Travel As A Teacher
It’s a truism that travel is a form of education. In past eras, the sons (and less frequently, the daughters) of wealthy elites traveled as part of their education—or perhaps in place of college or university instruction. For decades “study abroad” programs have been a feature of American higher education, but usually accessible to a lucky few. The Wyatt Exploration program in the Department of History is changing that image at UM-Flint.
I first traveled abroad one summer between my junior and senior years in high school. “Back in the day,” relatives and neighbors were aghast at a sixteen-year-old setting off to explore Europe. The exhilaration of travel never left me; backpack, walking shoes and a big scarf—I am ready to go. This year—after decades as a solo traveler—came my first opportunity to bring students with me on the very first Department of History Wyatt Exploration trip.
A Global Gift
How did this happen? A generous bequest from founding UM-Flint Professor of History Dorothea E. Wyatt has established an endowment for the Department of History. Through the Wyatt Exploration program, one History faculty member serves as Wyatt Fellow and organizes a lecture series and companion events that coordinate with course offerings. At the end of the academic year, the Wyatt Fellow leads a fully-funded travel experience for a group of UM-Flint History majors.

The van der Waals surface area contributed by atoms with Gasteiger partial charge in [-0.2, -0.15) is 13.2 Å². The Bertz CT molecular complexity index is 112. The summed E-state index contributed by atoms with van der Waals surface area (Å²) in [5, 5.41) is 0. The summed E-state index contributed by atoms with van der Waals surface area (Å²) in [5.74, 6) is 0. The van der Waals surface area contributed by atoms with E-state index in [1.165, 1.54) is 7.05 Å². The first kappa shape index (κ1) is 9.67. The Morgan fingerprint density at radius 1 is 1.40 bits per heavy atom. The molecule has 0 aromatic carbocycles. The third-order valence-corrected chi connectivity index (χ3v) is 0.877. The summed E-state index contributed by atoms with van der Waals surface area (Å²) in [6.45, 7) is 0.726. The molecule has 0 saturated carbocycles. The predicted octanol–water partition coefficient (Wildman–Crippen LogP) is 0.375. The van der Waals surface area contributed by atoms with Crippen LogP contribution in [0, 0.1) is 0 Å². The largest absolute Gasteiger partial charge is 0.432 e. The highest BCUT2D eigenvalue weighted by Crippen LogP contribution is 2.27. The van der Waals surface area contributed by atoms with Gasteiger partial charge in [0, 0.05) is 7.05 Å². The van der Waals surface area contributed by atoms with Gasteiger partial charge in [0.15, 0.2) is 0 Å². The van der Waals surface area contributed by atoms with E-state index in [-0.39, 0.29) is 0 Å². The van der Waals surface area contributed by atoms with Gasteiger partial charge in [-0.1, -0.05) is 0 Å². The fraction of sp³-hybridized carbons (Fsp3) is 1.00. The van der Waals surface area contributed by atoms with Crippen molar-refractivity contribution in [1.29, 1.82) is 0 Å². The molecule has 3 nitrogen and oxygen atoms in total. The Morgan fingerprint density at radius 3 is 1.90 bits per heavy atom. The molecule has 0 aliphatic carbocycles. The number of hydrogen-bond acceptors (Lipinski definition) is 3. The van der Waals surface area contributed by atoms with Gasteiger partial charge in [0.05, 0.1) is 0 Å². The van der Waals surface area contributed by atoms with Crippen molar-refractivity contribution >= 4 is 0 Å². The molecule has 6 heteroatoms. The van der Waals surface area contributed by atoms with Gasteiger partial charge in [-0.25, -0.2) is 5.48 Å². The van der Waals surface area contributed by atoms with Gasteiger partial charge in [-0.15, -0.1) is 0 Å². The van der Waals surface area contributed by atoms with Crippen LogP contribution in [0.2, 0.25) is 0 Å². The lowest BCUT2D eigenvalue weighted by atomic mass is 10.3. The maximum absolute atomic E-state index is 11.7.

The theme for 2009-2010 was “Poland between East and West.” Our destination? Poland’s former capital, Kraków. Site of royal coronations, home of Jagiellonian University (the second oldest university east of the Rhine), and cultural center from medieval times to the present—Kraków preserves Poland’s history as in no other Polish city.
Best Laid Plans
Our students had substantial preparation. In addition to their coursework, students attended the Wyatt Lecture Series in which distinguished visiting scholars brought Poland’s varied and dramatic history into focus. Keely Stauter-Halstead (Michigan State University) traced the heritage of Jewish civilization in her lecture, “Poles and Jews: A Thousand Year Conversation.” In his lecture, “Europe’s Other Heart of Darkness: Imperialism before Empire,” John J. Bukowczyk (Wayne State University) examined the partitions of Poland as a consequence of European imperialism before its export to other world regions. Brian Porter-Szűcs (UM-Ann Arbor) probed religion in Poland in his lecture “Catholicism and the Ideology of Homogeneity in Polish History." Award-winning writer, poet, playwright, and essayist Henryk Grynberg compared his own experience to that of other Holocaust writers in “Reality Surpassing Imagination: Why I Write Documentary Prose.”